Just like there are many things that are unique to an individual, OCD also has unique differences depending upon the individual. However, there are certain characteristics that are consistent. They are:
1) Anxiety is the affective symptom.
2) Compulsions reduce the anxiety temporarily.
3) Nearly all people afflicted with OCD fear that something will happen to them or others because of them. They tend to judge risk unrealistically (Important feature of OCD),this is why it is also called the ‘what if’ disease sometimes.
Yes,OCD is a lot more than ‘I am neat and organised’ or ‘I wash hands a lot’. It is an anxiety disorder which more prevalent in divorced,separated and unemployed people (Monk is a widower). Such a pattern is seen because of the sudden change in schedule and interpersonal and occupational functioning. There is also an increased amount of difficulties that one has to face. But OCD is not uncommon in late adolescence or early adulthood, the symptoms are similar. It is also seen that OCD is more common in males.
It is a chronic anxiety disorder but the severity of the symptoms waxes and wanes. It co-occurs with some other anxiety disorders like depression (80% of clients have significant depressive symptoms). Depression is a response to OCD. Other anxiety disorders that are seen are: social phobia, panic disorders, Post Traumatic stress disorder.
While OCD may be seen as a very crippling disorder, it is not untreatable.
Many people think medicines are effective treatment. They affect the neurotransmitter serotonin. Medicines like Prozac and Clomipramine appear to reduce the intensity of the symptoms. The effect varies but sadly 30-50% people show no significant improvement. A major disadvantage of medicinal treatment for any anxiety disorder, including OCD, is that when the medication is discontinued, there is a high chance of relapse. Thus, this medication may have to continue indefinitely.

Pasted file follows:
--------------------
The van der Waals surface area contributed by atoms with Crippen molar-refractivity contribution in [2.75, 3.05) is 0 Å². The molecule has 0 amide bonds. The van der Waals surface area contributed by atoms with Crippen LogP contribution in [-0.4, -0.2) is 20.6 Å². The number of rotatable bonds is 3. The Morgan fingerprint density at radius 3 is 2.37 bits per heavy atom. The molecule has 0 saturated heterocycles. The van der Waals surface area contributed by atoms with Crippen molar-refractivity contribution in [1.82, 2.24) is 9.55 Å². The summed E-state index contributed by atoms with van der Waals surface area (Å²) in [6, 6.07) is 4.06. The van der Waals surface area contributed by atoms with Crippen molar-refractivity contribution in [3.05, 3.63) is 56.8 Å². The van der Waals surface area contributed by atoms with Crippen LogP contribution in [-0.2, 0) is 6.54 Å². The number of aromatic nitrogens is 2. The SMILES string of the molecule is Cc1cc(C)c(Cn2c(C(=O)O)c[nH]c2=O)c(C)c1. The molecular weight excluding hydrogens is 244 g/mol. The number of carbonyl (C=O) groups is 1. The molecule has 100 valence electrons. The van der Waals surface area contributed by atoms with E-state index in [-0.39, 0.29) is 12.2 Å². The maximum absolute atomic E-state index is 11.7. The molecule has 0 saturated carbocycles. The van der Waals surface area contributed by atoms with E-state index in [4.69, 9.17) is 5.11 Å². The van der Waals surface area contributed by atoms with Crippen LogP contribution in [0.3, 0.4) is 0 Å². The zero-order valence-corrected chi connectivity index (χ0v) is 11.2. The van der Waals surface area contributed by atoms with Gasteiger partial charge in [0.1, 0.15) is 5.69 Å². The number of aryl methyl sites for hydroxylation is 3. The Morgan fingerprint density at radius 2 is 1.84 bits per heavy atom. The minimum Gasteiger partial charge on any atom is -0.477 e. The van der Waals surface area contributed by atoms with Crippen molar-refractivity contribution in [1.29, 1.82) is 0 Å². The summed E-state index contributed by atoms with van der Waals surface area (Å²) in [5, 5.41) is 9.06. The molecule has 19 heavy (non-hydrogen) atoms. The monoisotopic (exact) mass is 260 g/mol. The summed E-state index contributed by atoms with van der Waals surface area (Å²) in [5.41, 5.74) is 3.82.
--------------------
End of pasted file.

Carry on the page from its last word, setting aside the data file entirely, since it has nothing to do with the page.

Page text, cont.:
There is also behavioural treatment that combines exposure and response prevention,which is one of the most effective treatments for OCD. The clients are repeatedly exposed to the stimuli that provokes their obsession (for someone with compulsive washing, making them touch dirty shoes) and then preventing them from engaging in their compulsive rituals, which they ordinarily would engage in to reduce the anxiety provoked by their obsessions. Prevention of compulsion is necessary because then they will realise that their anxiety will dissipate slowly if they give it time. The results are considered to be superior than medications.
One recent study shows that a combined treatment (which includes the above mentioned methods) is most effective for children and adolescents suffering from OCD.
It is clear that OCD is a lot more than wanting to organise everything but it is not as simple as some random thing that will treat itself. As outsiders,we cannot judge or imagine the dilemma and anxiety that people suffer when they have OCD. It is high time that we help them by letting them know that it is alright. Let’s be more compassionate and, definitely stop using OCD as an everyday phrase.